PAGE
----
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from the kaaba-chameleon dept.
Open Society: Reforming Global Capitalism
George Soros has been working on this book for most of his life. It was unfinished when Russia defaulted on its internal debt in 1998, but the author felt that the ensuing financial crisis compelled him to get his message out in a hurry. He accordingly published a preliminary form of the book as The Crisis of Global Capitalism. As interesting as his ideas were, the premature condition of the work was quite evident.
It turned out that he was mistaken about the imminent demise of the international financial system. So he's had the opportunity to actually complete the book and reissue it under the title Open Society. This version is the one to read.
Soros made his fortune as an investor, then later became well known for his philanthropy. His foundations played an important role in the breakup of the Soviet Union and the development of functioning democracies in Eastern Europe. Within the United States, his Lindesmith Center has poured substantial resources into countering the draconian War on Drugs, backing legislation for medical marijuana, promoting reduced penalties for drug "offenders," and supporting treatment centers across the country.
But all of his diverse activities have been rooted in his philosophy of the open society, which he attempts for the first time to fully express in this book. The term "open society" was originally coined by Henri Bergson (MacGregor Mathers' brother-in-law, incidentally), but brought to prominence by Karl Popper in his most famous work, The Open Society and Its Enemies. Popper contrasted social orders that attempt to impose an official viewpoint upon its members (such as Fascism and Marxism) with orders that allow for many alternative viewpoints, which he referred to as open societies. As Soros describes it, the open society is one where no one is held to be in possession of the ultimate truth, as human beings are inherently fallible. Therefore everyone is entitled to their view, and no one is immune from criticism.
I first became aware of Soros when his essay, "The Capitalist Threat" (which served as a kind of seed for the present book) was published in the February 1997 issue of The Atlantic Monthly. In it, he espoused an update of Popper's concerns. Authoritarian regimes, he said, were no longer the greatest threat to the freedom of the individual promoted by the open society. Instead, the single-minded pursuit of profit and individual interest at the expense of the common good has erected a tyranny of a different kind, one that imperils the freedoms of all but the most wealthy of humanity.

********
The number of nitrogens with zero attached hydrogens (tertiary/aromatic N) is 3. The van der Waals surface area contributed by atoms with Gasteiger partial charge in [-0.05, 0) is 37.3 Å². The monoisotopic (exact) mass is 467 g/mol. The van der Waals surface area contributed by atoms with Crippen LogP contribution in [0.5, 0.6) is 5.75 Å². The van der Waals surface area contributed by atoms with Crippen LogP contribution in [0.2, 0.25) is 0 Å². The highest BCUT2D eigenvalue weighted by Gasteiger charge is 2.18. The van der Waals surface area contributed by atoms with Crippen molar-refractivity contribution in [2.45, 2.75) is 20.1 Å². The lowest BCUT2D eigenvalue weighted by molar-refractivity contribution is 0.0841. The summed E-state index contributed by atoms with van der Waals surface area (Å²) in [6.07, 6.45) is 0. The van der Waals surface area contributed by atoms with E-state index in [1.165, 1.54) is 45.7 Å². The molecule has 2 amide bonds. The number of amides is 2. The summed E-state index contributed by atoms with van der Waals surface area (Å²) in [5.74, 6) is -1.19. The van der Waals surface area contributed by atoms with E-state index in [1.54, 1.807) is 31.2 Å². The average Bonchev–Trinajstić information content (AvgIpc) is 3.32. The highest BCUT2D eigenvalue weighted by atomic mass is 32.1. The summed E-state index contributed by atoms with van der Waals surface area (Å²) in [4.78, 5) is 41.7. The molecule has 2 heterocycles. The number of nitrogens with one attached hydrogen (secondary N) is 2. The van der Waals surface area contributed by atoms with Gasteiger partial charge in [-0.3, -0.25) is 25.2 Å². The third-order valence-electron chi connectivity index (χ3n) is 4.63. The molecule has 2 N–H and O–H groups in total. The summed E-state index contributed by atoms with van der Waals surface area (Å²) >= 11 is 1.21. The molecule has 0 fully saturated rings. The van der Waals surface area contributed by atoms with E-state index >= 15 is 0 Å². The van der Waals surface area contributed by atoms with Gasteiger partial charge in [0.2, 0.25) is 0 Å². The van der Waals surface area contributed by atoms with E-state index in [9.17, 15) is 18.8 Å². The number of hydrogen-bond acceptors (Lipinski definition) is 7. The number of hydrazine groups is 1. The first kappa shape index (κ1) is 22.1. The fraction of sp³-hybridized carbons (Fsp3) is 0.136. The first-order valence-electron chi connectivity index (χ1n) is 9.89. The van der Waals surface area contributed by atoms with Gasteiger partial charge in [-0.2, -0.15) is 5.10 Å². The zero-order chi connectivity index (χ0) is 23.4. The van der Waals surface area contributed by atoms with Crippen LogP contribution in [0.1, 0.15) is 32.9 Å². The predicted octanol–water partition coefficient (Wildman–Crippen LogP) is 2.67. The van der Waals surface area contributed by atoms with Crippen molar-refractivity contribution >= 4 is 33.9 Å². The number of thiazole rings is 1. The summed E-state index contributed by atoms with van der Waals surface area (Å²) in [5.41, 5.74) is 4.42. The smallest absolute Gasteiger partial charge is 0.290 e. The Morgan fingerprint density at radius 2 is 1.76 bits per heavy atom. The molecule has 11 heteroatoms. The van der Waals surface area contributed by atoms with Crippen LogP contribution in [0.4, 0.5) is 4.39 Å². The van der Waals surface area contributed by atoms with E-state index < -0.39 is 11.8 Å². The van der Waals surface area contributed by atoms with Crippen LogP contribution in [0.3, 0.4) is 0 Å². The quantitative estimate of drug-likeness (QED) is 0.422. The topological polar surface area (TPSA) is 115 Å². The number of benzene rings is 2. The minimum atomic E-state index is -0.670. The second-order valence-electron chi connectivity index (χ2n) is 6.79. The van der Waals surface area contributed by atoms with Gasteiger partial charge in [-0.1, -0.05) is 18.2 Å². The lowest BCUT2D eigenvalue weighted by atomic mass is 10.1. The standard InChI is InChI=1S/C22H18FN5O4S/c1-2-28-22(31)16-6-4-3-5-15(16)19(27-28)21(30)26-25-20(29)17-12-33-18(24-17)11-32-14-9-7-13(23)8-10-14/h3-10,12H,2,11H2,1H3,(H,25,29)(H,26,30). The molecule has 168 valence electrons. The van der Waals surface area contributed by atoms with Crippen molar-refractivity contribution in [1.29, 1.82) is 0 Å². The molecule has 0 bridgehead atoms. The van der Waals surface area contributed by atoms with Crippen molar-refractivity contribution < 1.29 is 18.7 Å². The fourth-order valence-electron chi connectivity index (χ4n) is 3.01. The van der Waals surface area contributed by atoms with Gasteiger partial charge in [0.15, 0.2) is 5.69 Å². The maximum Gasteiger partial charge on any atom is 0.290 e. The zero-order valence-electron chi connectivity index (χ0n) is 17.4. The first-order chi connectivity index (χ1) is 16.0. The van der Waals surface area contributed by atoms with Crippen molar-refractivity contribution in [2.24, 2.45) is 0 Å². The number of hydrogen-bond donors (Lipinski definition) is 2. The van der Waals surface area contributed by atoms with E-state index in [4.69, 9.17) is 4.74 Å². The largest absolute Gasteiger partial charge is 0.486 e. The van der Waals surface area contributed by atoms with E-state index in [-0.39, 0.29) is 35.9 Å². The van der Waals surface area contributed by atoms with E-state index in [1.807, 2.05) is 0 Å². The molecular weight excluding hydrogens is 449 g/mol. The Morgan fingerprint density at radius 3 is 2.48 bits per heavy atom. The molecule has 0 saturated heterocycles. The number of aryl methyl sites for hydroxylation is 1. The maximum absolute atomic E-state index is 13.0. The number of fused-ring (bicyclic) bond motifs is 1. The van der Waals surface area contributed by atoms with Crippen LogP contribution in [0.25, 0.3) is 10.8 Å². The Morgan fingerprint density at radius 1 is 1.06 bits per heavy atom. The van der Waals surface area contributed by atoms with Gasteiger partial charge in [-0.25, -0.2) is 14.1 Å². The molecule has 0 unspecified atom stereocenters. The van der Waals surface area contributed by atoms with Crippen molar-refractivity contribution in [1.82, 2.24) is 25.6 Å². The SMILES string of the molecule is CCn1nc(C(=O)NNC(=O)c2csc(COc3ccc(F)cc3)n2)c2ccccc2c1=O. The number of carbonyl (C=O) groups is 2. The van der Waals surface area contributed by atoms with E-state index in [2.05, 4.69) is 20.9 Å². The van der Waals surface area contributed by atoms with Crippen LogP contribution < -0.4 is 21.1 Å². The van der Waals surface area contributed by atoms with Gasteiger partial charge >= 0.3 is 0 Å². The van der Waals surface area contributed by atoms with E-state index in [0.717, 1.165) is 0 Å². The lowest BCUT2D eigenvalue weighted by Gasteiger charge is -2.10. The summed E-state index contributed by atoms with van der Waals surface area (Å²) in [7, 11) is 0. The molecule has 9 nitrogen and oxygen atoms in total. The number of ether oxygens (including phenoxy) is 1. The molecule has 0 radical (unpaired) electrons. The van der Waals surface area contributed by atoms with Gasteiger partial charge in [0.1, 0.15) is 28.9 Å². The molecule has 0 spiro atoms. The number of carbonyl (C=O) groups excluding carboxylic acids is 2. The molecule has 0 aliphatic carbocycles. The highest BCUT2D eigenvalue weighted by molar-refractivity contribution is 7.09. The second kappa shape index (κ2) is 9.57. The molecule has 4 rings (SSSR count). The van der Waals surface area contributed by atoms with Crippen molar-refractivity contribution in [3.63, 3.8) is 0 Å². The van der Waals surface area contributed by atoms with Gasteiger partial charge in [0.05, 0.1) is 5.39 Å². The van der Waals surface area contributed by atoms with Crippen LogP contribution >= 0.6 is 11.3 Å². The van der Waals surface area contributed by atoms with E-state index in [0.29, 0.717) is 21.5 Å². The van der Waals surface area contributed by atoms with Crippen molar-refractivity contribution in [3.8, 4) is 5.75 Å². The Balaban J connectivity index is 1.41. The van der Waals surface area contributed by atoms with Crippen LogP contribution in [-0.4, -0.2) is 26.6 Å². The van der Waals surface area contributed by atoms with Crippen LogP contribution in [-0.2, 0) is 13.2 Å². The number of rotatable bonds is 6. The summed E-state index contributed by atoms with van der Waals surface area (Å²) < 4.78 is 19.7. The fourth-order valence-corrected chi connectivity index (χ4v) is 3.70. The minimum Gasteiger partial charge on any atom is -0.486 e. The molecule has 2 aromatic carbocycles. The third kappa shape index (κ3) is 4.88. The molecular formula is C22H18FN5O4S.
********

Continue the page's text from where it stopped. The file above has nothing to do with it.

His argument was based on a detailed and sophisticated philosophical analysis only hinted at in the original article. But Open Society describes his position in much greater depth. He uses the concept of reflexivity to show how our knowledge is inherently imperfect when our beliefs can influence what we observe. He explores the conflicts between market values and social values. He provides an in-depth critique of the current dogma of laissez-faire capitalism (which he calls "market fundamentalism"), including an analysis of the dynamics between the center and the periphery of the global capitalist system.
Most interestingly, he proposes an Open Society Alliance, wherein democratic states would coordinate their efforts to promote a global open society, asserting the civil and human rights of all people. But great changes will be required to meet this lofty goal.
While the United States views itself as the upholder of lofty principles, others merely see the arrogance of power. It may be shocking to say, but I believe that the current unilateralist posture of the United States constitutes a serious threat to the peace and prosperity of the world. Yet the United States could easily become a powerful force for the good, simply by shifting from a unilateral to a multilateral approach. The world needs some rules and standards of behavior. If the United States were prepared to abide by the rules, it could take the lead in establishing them.
The global open society is, I believe, the vision of the emerging world order most consistent with Thelema. Authoritarianism is unbalanced Severity. Market fundamentalism is unbalanced Mercy, which allows and abets the oppression of the individual by the wealthy and powerful.
Thelema respects the sovereignty of the individual will. This respect is needed for the accomplishment of the open society; the open society is the natural expression of this respect.
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